Rowlatt Bill, 1919 : When V.S Sastri dared to challenge the British against the repressive law

Following is the speech delivered by V.S Srinivasa Sastri on 7 February, 1919 before the Imperial Legislative Council as the Rowlatt Bill was introduced. He protested against the bill which was later passed and whole of India protested. Jallianwala Bagh massacre was carried out by the British when the Indians were protesting against the Black Act

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(Following is the speech delivered by V.S Srinivasa Sastri on 7 February 1919 before the Imperial Legislative Council as the Rowlatt Bill was introduced. He protested against the bill which was later passed and the whole of India protested. Jallianwala Bagh massacre was carried out by the British when the Indians were protesting against the Black Act.)

A bad law once passed is not always used against the bad. . . In times of panic caused, it may be, by very slight incidents, I have known governments lose their heads. I have known a reign of terror being brought about; I have known the best, the noblest Indians, the highest characters amongst us, brought under suspicion, standing in hourly dread of the visitations of the Criminal Investigation Department. . . When the Government undertakes a repressive policy, the innocent are not safe. Men like me would not be considered innocent.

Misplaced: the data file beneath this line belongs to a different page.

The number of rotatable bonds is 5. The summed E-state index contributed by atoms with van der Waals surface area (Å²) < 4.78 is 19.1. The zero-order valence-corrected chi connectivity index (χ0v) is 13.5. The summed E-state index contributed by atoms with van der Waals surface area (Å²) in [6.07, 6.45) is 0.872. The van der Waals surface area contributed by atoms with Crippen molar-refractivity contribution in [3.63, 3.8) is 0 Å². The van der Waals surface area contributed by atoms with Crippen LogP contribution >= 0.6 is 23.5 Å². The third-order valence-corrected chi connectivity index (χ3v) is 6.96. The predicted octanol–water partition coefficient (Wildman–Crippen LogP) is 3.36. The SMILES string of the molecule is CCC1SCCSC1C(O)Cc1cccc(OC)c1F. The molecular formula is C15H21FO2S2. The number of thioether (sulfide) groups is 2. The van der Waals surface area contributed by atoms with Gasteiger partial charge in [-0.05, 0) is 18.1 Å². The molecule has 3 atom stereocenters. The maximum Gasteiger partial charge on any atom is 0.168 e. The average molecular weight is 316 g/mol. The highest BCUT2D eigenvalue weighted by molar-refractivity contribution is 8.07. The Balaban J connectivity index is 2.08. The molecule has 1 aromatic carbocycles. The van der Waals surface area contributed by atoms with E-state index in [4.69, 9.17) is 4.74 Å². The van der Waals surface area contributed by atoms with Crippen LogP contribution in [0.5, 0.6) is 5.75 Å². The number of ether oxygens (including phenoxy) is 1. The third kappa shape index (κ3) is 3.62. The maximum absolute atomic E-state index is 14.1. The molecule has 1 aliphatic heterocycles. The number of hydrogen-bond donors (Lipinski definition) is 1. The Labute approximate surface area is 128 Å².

The innocent then is he who forswears politics, who takes no part in the public movements of the times, who retires into his house, mumbles his prayers, pays his taxes, and salaams all the government officials all round. The man who interferes in politics, the man who goes about collecting money for any public purpose, the man who addresses a public meeting, then becomes a suspect. I am always on the borderland and I, therefore, for personal reasons, if for nothing else, undertake to say that the possession, in the hands of the Executive, of powers of this drastic nature will not hurt only the wicked. It will hurt the good as well as the bad, and there will be such a lowering of public spirit, there will be such a lowering of the political tone in the country, that all your talk of responsible government will be mere mockery.

Rowlatt Bill, 1919: When Police killed 60 protestors but couldn’t stop the protest